Pangolins, otherwise known as ‘scaly anteaters’, are mammals belonging to the Pholidota family which are native to Africa and Asia. There are eight different species of Pangolin, spread evenly with 4 being native to Asia, and 4 being native to Africa.
Pangolins are covered in large keratin scales (similar to human fingernails) which serves as protective Armour against predators. They are the only known mammal with this feature, and when attacked they roll up into a ball to protect their soft bellies! They also walk on their back legs and hold their arms out much like a T-Rex! Pangolins are nocturnal creatures that eat small insects, mostly ants.
As useful as these features may be against predators in their natural habitat, none of them protect these cute (if slightly strange looking) animals from human foul-play. Pangolins, in fact, take the top spot for the world’s most trafficked and poached animal.
The International Union for Conservation of Nature and Natural Resources (ICUN) have listed two out of the eight species as critically endangered on the Red List of Threatened Species, and all eight are protected under international laws.
However, all of this ‘protection’ has proved somewhat useless. According to the World Wide Fund For Nature (WWF), over the past decade, over a million pangolins have been illegally transported on the black market in China and Vietnam.
In Vietnam their meat is considered a delicacy, while their scales are used in both traditional Chinese medicine and African spiritual belief use and medicine. According to the Telegraph, the scales can cost more than $3,000/kg on the black market.
Reports of traffickers being intercepted are becoming more and more prevalent in the news, and authorities have been making it clear that poachers will not be tolerated. Organisations such as SavePangolins hope to raise awareness of their endangered status and help put a stop to the illegal movement of the animal. Intercepting the traffickers and therefore the supply of Pangolins to the nations demanding them is the immediately important issue to animal groups, but campaigners and authorities recognise that the demand for them must also be addressed and reduced to stop these creatures from becoming extinct.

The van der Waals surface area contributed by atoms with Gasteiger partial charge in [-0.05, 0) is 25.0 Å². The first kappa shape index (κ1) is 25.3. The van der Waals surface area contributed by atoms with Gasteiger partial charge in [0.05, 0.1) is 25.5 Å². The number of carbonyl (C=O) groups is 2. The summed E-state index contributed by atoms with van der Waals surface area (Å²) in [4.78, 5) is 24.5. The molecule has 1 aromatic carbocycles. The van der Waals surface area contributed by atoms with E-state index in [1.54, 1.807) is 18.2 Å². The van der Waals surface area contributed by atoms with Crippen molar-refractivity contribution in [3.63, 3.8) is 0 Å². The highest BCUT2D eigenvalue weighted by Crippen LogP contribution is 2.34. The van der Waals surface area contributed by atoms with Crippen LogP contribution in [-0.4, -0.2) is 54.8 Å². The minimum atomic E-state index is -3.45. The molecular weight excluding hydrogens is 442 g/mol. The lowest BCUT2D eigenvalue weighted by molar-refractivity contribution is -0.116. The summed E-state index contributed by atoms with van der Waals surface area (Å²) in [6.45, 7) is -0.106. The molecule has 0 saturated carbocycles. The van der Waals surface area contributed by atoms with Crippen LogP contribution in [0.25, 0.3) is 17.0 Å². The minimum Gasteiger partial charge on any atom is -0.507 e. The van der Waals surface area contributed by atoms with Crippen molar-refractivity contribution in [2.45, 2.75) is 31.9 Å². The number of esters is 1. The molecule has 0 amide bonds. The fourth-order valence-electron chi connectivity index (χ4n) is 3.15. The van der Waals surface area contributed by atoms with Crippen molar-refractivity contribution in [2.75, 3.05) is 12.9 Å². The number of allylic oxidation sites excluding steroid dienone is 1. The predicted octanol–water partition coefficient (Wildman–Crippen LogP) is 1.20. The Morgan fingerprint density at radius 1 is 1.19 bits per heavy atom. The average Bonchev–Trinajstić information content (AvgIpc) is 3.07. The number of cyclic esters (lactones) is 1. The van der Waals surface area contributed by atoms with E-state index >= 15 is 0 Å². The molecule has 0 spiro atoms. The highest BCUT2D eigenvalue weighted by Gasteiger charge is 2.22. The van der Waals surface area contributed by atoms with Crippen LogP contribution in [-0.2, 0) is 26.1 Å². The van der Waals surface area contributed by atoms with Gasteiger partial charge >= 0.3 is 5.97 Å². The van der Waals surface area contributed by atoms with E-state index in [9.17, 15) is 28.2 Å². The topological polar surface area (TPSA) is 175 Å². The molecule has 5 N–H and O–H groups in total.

Nobody knows exactly how many Pangolins are left in the wild, but experts are concerned that the number is shrinking fast. Fortunately, these concerns are translating into greater awareness of the otherwise unfamiliar Pangolin species’, and a greater number of individuals, groups and even governmental organisation are interested in their survival. Many scientists take this as a cause for optimism.
Organisation: Save Pangolins
Organisation: Zoological Society of London (ZSL)
Main Image: Ground Pangolin at Madikwe Game Reserve in South Africa, David Brossard, Flickr Creative Commons
By Sofi Pickering